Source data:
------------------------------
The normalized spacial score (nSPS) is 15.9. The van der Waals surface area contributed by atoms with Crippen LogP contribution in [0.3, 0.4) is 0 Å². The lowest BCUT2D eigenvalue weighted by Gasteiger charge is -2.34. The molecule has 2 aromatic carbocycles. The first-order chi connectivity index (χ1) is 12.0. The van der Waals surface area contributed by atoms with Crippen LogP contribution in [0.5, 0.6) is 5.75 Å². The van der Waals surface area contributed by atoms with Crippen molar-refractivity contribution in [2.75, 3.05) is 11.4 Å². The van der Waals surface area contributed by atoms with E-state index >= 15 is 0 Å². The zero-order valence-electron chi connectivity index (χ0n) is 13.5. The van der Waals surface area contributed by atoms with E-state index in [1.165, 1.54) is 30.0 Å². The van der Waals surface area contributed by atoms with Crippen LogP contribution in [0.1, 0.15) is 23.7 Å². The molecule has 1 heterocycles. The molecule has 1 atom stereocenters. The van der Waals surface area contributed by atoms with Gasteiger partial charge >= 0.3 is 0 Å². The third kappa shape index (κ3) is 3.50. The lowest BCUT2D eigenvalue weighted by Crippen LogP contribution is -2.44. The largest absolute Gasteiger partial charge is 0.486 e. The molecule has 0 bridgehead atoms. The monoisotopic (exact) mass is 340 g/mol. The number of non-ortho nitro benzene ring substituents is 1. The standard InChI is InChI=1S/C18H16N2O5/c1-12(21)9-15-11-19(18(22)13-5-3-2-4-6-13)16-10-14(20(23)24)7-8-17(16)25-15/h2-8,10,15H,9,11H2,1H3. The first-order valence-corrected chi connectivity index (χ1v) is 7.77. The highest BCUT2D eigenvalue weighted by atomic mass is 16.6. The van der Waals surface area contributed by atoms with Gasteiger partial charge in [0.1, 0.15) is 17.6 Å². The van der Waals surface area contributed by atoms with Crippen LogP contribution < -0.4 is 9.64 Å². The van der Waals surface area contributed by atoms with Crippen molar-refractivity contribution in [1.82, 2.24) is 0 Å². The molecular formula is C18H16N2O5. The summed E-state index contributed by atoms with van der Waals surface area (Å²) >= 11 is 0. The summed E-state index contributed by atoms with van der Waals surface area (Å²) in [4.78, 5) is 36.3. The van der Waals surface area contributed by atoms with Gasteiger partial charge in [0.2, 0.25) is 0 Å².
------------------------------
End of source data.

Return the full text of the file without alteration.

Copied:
The normalized spacial score (nSPS) is 15.9. The van der Waals surface area contributed by atoms with Crippen LogP contribution in [0.3, 0.4) is 0 Å². The lowest BCUT2D eigenvalue weighted by Gasteiger charge is -2.34. The molecule has 2 aromatic carbocycles. The first-order chi connectivity index (χ1) is 12.0. The van der Waals surface area contributed by atoms with Crippen LogP contribution in [0.5, 0.6) is 5.75 Å². The van der Waals surface area contributed by atoms with Crippen molar-refractivity contribution in [2.75, 3.05) is 11.4 Å². The van der Waals surface area contributed by atoms with E-state index >= 15 is 0 Å². The zero-order valence-electron chi connectivity index (χ0n) is 13.5. The van der Waals surface area contributed by atoms with E-state index in [1.165, 1.54) is 30.0 Å². The van der Waals surface area contributed by atoms with Crippen LogP contribution in [0.1, 0.15) is 23.7 Å². The molecule has 1 heterocycles. The molecule has 1 atom stereocenters. The van der Waals surface area contributed by atoms with Gasteiger partial charge >= 0.3 is 0 Å². The third kappa shape index (κ3) is 3.50. The lowest BCUT2D eigenvalue weighted by Crippen LogP contribution is -2.44. The largest absolute Gasteiger partial charge is 0.486 e. The molecule has 0 bridgehead atoms. The monoisotopic (exact) mass is 340 g/mol. The number of non-ortho nitro benzene ring substituents is 1. The standard InChI is InChI=1S/C18H16N2O5/c1-12(21)9-15-11-19(18(22)13-5-3-2-4-6-13)16-10-14(20(23)24)7-8-17(16)25-15/h2-8,10,15H,9,11H2,1H3. The first-order valence-corrected chi connectivity index (χ1v) is 7.77. The highest BCUT2D eigenvalue weighted by atomic mass is 16.6. The van der Waals surface area contributed by atoms with Gasteiger partial charge in [0.1, 0.15) is 17.6 Å². The van der Waals surface area contributed by atoms with Crippen LogP contribution < -0.4 is 9.64 Å². The van der Waals surface area contributed by atoms with Crippen molar-refractivity contribution in [1.82, 2.24) is 0 Å². The molecular formula is C18H16N2O5. The summed E-state index contributed by atoms with van der Waals surface area (Å²) >= 11 is 0. The summed E-state index contributed by atoms with van der Waals surface area (Å²) in [4.78, 5) is 36.3. The van der Waals surface area contributed by atoms with Gasteiger partial charge in [0.2, 0.25) is 0 Å².